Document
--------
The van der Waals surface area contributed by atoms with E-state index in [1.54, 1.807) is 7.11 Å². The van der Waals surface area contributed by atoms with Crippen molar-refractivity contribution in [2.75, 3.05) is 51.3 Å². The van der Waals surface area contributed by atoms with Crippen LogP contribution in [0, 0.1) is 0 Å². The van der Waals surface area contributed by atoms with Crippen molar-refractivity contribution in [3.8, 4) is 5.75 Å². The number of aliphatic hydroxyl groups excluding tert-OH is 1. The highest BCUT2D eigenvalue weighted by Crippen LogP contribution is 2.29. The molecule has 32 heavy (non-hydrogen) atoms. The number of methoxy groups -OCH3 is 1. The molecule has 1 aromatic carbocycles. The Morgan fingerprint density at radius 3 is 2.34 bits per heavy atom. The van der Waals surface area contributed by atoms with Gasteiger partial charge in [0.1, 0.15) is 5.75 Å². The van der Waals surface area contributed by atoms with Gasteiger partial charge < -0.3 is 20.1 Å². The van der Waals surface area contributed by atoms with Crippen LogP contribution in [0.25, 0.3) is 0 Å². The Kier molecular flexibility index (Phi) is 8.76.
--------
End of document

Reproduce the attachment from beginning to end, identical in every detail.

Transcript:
The van der Waals surface area contributed by atoms with E-state index in [1.54, 1.807) is 7.11 Å². The van der Waals surface area contributed by atoms with Crippen molar-refractivity contribution in [2.75, 3.05) is 51.3 Å². The van der Waals surface area contributed by atoms with Crippen LogP contribution in [0, 0.1) is 0 Å². The van der Waals surface area contributed by atoms with Crippen molar-refractivity contribution in [3.8, 4) is 5.75 Å². The number of aliphatic hydroxyl groups excluding tert-OH is 1. The highest BCUT2D eigenvalue weighted by Crippen LogP contribution is 2.29. The molecule has 32 heavy (non-hydrogen) atoms. The number of methoxy groups -OCH3 is 1. The molecule has 1 aromatic carbocycles. The Morgan fingerprint density at radius 3 is 2.34 bits per heavy atom. The van der Waals surface area contributed by atoms with Gasteiger partial charge in [0.1, 0.15) is 5.75 Å². The van der Waals surface area contributed by atoms with Gasteiger partial charge < -0.3 is 20.1 Å². The van der Waals surface area contributed by atoms with Crippen LogP contribution in [0.25, 0.3) is 0 Å². The Kier molecular flexibility index (Phi) is 8.76.